profession

Dialysis catheters linked to higher death rates

NEWS IN BRIEF — Posted March 4, 2013

Print  |   Email  |   Respond  |   Reprints  |   Like Facebook  |   Share Twitter  |   Tweet Linkedin

The Centers for Disease Control and Prevention estimates that nearly 40,000 hemodialysis patients get bloodstream infections through catheter use each year. A meta-analysis of 67 studies involving nearly 600,000 patients published in February shows that patients who dialyze with catheters have higher mortality rates compared with patients who opt for vascular access through an arteriovenous fistula.

A dialysis catheter is harder to keep clean and free of infection than an AV fistula. Dialysis patients using catheters have a 53% higher mortality risk, 38% higher chance of cardiovascular events and more than double the rate of fatal infections, said the Journal of American Society of Nephrology study (link).

Back to top


ADVERTISEMENT

ADVERTISE HERE


Featured
Read story

Confronting bias against obese patients

Medical educators are starting to raise awareness about how weight-related stigma can impair patient-physician communication and the treatment of obesity. Read story


Read story

Goodbye

American Medical News is ceasing publication after 55 years of serving physicians by keeping them informed of their rapidly changing profession. Read story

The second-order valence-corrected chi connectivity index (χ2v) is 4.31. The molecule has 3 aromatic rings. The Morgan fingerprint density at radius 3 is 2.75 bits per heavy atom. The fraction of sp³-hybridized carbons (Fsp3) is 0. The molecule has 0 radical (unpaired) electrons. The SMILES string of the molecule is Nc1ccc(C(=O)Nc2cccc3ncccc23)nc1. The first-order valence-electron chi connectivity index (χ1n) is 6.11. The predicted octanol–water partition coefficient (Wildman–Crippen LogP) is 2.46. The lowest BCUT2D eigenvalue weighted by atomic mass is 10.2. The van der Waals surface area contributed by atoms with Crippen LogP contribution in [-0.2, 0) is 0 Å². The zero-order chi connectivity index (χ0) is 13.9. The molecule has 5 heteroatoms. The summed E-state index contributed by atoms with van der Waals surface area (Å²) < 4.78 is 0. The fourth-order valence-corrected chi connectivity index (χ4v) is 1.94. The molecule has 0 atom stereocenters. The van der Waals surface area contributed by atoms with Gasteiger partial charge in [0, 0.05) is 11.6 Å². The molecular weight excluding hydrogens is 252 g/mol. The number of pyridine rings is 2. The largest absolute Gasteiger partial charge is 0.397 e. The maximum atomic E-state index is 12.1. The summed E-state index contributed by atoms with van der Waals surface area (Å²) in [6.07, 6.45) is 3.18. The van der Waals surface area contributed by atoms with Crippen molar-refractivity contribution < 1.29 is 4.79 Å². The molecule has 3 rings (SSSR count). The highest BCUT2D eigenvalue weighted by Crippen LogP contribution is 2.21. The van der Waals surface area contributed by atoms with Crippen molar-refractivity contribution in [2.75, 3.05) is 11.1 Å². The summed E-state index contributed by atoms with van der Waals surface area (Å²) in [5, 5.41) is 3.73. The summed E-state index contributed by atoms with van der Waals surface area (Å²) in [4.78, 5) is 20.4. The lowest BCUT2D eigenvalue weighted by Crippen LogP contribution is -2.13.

Read story

Policing medical practice employees after work

Doctors can try to regulate staff actions outside the office, but they must watch what they try to stamp out and how they do it. Read story


Read story

Diabetes prevention: Set on a course for lifestyle change

The YMCA's evidence-based program is helping prediabetic patients eat right, get active and lose weight. Read story


Read story

Medicaid's muddled preventive care picture

The health system reform law promises no-cost coverage of a lengthy list of screenings and other prevention services, but some beneficiaries still might miss out. Read story


Read story

How to get tax breaks for your medical practice

Federal, state and local governments offer doctors incentives because practices are recognized as economic engines. But physicians must know how and where to find them. Read story


Read story

Advance pay ACOs: A down payment on Medicare's future

Accountable care organizations that pay doctors up-front bring practice improvements, but it's unclear yet if program actuaries will see a return on investment. Read story


Read story

Physician liability: Your team, your legal risk

When health care team members drop the ball, it's often doctors who end up in court. How can physicians improve such care and avoid risks? Read story